In 2012–13 ASIO completed 130,045 counter-terrorism security assessments. No adverse or qualified counter-terrorism security assessments were issued.The following statistics are provided for vetting -
Top Secret Positive Vetting 1,789
Negative Vetting Level 2 6,625
Negative Vetting Level 1 19,168
Other 4During the reporting period, ASIO issued adverse security assessments in respect of 18 passports, presumably reflected in refusal under s 14 of the Australian Passports Act 2005 (Cth) to issue a passport. (To the surprise of some students, Australian citizens don't have an unfettered right to leave their country with an Australian passport).
ASIO issued one adverse security assessment in relation to a citizenship application.
Overall visa security assessments were up -
Temporary visas 18,748 (up on 12,623 in 2011-12)
Permanent visas 3,681 (from 5,708 )
Onshore protection (Air) 257 (from 319)
Offshore refugee / humanitarian 3,369 (from 687 )
Unauthorised maritime arrivals 3394 (4,760)ASIO reports completing 130,045 counter-terrorism security assessments. No adverse or qualified counter-terrorism security assessments were issued.
The report offers the following "snapshots" of litigation -
M47/2012 v. Director-General of Security and Others  HCA 46
M47, an unauthorised maritime arrival on the Oceanic Viking vessel, asked the High Court to quash his adverse security assessment on the basis that ASIO had denied him procedural fairness in not interviewing him.
M47 also sought an order that a visa be granted and a declaration that his immigration detention was unlawful. M47 instituted proceedings in the High Court against five defendants, including the Director-General of Security.
On 5 October 2012 the High Court delivered its judgement, finding ASIO had provided procedural fairness in the circumstances of the case. On 29 November 2012 the court remitted M47’s visa application to the Refugee Review Tribunal for further consideration.
S138/2012 v. Director-General of Security and Others
In 2009 ASIO issued an adverse security assessment in respect of S138, an unauthorised maritime arrival in immigration detention. S138 asked the High Court to quash the assessment, compel a visa grant and declare his detention unlawful. In 2012 the court handed down its related M47 decision, which was limited to applicants who had made valid protection visa applications under Migration Regulation 866.225(a). S138 did not fall into this category because he was not eligible to make a valid visa application and had requested the Minister for Immigration and Citizenship exercise his discretion to enable him to do so. This request was declined.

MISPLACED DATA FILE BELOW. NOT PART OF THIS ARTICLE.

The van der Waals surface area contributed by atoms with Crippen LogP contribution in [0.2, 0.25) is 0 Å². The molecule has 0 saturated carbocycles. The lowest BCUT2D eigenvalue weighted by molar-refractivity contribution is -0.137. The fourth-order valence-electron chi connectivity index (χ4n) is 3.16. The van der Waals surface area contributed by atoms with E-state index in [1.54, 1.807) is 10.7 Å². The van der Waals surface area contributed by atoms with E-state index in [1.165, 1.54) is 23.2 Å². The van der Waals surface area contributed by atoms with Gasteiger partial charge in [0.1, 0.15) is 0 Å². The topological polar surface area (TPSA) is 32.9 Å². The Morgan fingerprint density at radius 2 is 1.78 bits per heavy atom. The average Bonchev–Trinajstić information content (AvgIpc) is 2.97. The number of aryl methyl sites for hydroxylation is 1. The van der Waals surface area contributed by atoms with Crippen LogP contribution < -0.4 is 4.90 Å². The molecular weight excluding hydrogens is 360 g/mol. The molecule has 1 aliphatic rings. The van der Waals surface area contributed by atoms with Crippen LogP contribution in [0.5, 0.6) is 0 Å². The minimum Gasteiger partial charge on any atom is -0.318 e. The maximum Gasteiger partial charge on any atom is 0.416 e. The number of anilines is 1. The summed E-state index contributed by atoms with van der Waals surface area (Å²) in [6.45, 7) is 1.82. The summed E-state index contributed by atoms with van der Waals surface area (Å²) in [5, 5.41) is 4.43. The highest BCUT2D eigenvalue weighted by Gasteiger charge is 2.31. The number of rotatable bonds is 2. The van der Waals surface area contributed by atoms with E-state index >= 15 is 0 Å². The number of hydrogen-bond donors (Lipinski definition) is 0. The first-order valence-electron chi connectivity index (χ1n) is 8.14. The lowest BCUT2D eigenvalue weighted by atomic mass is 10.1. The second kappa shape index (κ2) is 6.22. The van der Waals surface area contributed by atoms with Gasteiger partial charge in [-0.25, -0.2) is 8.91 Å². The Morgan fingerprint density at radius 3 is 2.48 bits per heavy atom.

On 7 June 2013, following an advisory opinion by the Independent Reviewer of Adverse Security Assessments, the Director-General issued a non-prejudicial security assessment for S138. DIAC subsequently granted a bridging visa pending consideration of S138’s refugee claim. On 13 June 2013, on the basis of the parties’ consent, the court dismissed the application.
The Queen v. Khazaal  HCA 26
Mr Khazaal was found guilty in 2008 of making a document in connection with a terrorist act and sentenced to 12 years imprisonment. The jury was unable to reach a verdict on the additional charge of attempting to incite others to commit a terrorist act. In 2011 the New South Wales Court of Criminal Appeal (NSW CCA) overturned the conviction and ordered a retrial, to be heard with the incitement retrial. The Crown was granted special leave to appeal to the High Court, on the basis of provisions in the Criminal Code Act 1995 relating to evidence.
On 10 August 2012 the High Court unanimously allowed the appeal of the Commonwealth Director of Public Prosecutions, overturning the NSW CCA decision and reinstating the conviction. The court remitted the matter to the NSW CCA to consider Mr Khazaal’s sentence appeal. On 13 June 2013 the NSW CCA dismissed Mr Khazaal’s appeal against the severity of his sentence. Mr Khazaal may be eligible for release on parole in 2017.